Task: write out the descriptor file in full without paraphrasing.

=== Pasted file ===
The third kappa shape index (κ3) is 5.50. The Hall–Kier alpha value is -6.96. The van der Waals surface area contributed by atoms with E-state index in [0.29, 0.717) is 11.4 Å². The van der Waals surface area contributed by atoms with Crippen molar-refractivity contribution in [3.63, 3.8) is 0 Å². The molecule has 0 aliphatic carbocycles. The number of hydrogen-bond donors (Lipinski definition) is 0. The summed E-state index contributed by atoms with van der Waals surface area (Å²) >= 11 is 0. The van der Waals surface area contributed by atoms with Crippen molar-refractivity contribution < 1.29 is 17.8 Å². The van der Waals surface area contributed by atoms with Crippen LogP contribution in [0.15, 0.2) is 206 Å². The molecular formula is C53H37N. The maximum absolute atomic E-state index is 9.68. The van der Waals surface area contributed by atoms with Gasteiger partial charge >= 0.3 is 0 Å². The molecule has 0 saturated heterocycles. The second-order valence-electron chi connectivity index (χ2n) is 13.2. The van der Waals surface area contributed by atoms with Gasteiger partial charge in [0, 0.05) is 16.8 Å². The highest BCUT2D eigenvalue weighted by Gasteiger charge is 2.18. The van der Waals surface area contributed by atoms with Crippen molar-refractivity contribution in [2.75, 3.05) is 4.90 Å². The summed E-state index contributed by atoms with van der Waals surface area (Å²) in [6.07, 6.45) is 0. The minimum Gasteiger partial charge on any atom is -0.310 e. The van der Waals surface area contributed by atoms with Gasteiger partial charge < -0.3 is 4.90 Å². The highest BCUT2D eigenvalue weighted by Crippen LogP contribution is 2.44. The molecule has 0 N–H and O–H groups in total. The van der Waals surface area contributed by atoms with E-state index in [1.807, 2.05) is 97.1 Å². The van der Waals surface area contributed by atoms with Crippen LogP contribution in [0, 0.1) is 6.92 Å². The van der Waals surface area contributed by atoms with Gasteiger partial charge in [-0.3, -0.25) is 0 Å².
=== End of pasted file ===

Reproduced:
The third kappa shape index (κ3) is 5.50. The Hall–Kier alpha value is -6.96. The van der Waals surface area contributed by atoms with E-state index in [0.29, 0.717) is 11.4 Å². The van der Waals surface area contributed by atoms with Crippen molar-refractivity contribution in [3.63, 3.8) is 0 Å². The molecule has 0 aliphatic carbocycles. The number of hydrogen-bond donors (Lipinski definition) is 0. The summed E-state index contributed by atoms with van der Waals surface area (Å²) >= 11 is 0. The van der Waals surface area contributed by atoms with Crippen molar-refractivity contribution < 1.29 is 17.8 Å². The van der Waals surface area contributed by atoms with Crippen LogP contribution in [0.15, 0.2) is 206 Å². The molecular formula is C53H37N. The maximum absolute atomic E-state index is 9.68. The van der Waals surface area contributed by atoms with Gasteiger partial charge >= 0.3 is 0 Å². The molecule has 0 saturated heterocycles. The second-order valence-electron chi connectivity index (χ2n) is 13.2. The van der Waals surface area contributed by atoms with Gasteiger partial charge in [0, 0.05) is 16.8 Å². The highest BCUT2D eigenvalue weighted by Gasteiger charge is 2.18. The van der Waals surface area contributed by atoms with Crippen molar-refractivity contribution in [2.75, 3.05) is 4.90 Å². The summed E-state index contributed by atoms with van der Waals surface area (Å²) in [6.07, 6.45) is 0. The minimum Gasteiger partial charge on any atom is -0.310 e. The van der Waals surface area contributed by atoms with Gasteiger partial charge < -0.3 is 4.90 Å². The highest BCUT2D eigenvalue weighted by Crippen LogP contribution is 2.44. The molecule has 0 N–H and O–H groups in total. The van der Waals surface area contributed by atoms with E-state index in [1.807, 2.05) is 97.1 Å². The van der Waals surface area contributed by atoms with Crippen LogP contribution in [0, 0.1) is 6.92 Å². The van der Waals surface area contributed by atoms with Gasteiger partial charge in [-0.3, -0.25) is 0 Å².